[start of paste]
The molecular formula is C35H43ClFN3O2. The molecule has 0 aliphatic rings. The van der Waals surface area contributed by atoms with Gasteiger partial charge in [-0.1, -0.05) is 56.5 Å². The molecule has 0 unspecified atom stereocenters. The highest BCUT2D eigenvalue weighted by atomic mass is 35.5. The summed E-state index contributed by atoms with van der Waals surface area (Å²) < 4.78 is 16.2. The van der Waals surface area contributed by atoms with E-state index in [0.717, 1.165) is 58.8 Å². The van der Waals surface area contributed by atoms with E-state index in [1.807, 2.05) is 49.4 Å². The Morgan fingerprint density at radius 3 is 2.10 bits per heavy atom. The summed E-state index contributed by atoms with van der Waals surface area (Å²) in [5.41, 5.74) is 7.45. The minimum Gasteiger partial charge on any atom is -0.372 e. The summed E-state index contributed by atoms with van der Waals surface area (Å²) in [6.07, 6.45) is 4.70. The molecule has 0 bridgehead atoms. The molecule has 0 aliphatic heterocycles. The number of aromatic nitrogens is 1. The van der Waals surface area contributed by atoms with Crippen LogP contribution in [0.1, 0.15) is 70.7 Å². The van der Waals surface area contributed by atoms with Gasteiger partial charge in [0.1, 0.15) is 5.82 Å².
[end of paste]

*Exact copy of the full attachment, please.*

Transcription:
The molecular formula is C35H43ClFN3O2. The molecule has 0 aliphatic rings. The van der Waals surface area contributed by atoms with Gasteiger partial charge in [-0.1, -0.05) is 56.5 Å². The molecule has 0 unspecified atom stereocenters. The highest BCUT2D eigenvalue weighted by atomic mass is 35.5. The summed E-state index contributed by atoms with van der Waals surface area (Å²) < 4.78 is 16.2. The van der Waals surface area contributed by atoms with E-state index in [0.717, 1.165) is 58.8 Å². The van der Waals surface area contributed by atoms with E-state index in [1.807, 2.05) is 49.4 Å². The Morgan fingerprint density at radius 3 is 2.10 bits per heavy atom. The summed E-state index contributed by atoms with van der Waals surface area (Å²) in [5.41, 5.74) is 7.45. The minimum Gasteiger partial charge on any atom is -0.372 e. The summed E-state index contributed by atoms with van der Waals surface area (Å²) in [6.07, 6.45) is 4.70. The molecule has 0 bridgehead atoms. The molecule has 0 aliphatic heterocycles. The number of aromatic nitrogens is 1. The van der Waals surface area contributed by atoms with Crippen LogP contribution in [0.1, 0.15) is 70.7 Å². The van der Waals surface area contributed by atoms with Gasteiger partial charge in [0.1, 0.15) is 5.82 Å².